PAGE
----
/proc/acpi/button/lid/LID/state:
   state:      closed

/proc/acpi/ac_adapter/AC0/state:
   state:                   on-line

/proc/acpi/battery/BAT0/state:
   present:                 yes
   capacity state:          ok
   charging state:          charging
   present rate:            unknown
   remaining capacity:      2391 mAh
   present voltage:         11736 mV

October 26, 2007

Laptop Hardrive Killer Bug

Filed under: english — ubuntudemon @ 8:39 pm

I previously blogged about a problem I had with my harddrive. Turns out the harddrive was dying. I confirmed it with hutil 2.0.3 from the Ultimate Boot CD. Now I am the proud owner of a Western Digital WD2500BEVS.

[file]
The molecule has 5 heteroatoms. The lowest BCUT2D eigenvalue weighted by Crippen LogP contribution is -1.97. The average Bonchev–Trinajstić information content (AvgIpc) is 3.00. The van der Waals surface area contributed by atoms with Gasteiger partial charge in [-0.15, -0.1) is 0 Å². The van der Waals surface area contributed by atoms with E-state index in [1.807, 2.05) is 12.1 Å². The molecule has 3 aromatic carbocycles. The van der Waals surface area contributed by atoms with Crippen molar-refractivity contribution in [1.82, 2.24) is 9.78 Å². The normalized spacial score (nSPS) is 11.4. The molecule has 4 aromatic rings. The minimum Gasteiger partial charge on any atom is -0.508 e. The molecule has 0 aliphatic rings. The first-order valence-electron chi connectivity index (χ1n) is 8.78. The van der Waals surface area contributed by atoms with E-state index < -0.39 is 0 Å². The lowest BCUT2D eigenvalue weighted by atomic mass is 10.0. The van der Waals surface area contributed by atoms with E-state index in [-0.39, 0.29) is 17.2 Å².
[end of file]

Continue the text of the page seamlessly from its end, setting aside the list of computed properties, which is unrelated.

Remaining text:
Turns out that I was right that there was something buggy going on. I discovered this bug report (people are blogging about this bug and it was even mentioned on the Digg) : https://bugs.launchpad.net/ubuntu/+source/acpi-support/+bug/59695

I have had laptop-mode enabled for a long time. Apparantly this caused my harddrive to get a Load_Cycle_Count of 241.493 in 1 year time. This is what probably caused my harddrive problems.

laptop-mode is disabled by default. If you have enabled laptop-mode (in /etc/default/acpi-support) you should definitely disable it!

Too aggressive powermanagement settings by laptop-mode will cause the head of your harddrive to park and unpark too often. Your harddrive is designed to last a certain amount of these park/unpark cycles and will eventually fail.

Some people who didn’t enable laptop-mode can also be affected because your harddrive’s firmware or your BIOS might also tell your harddrive to do aggressive power management.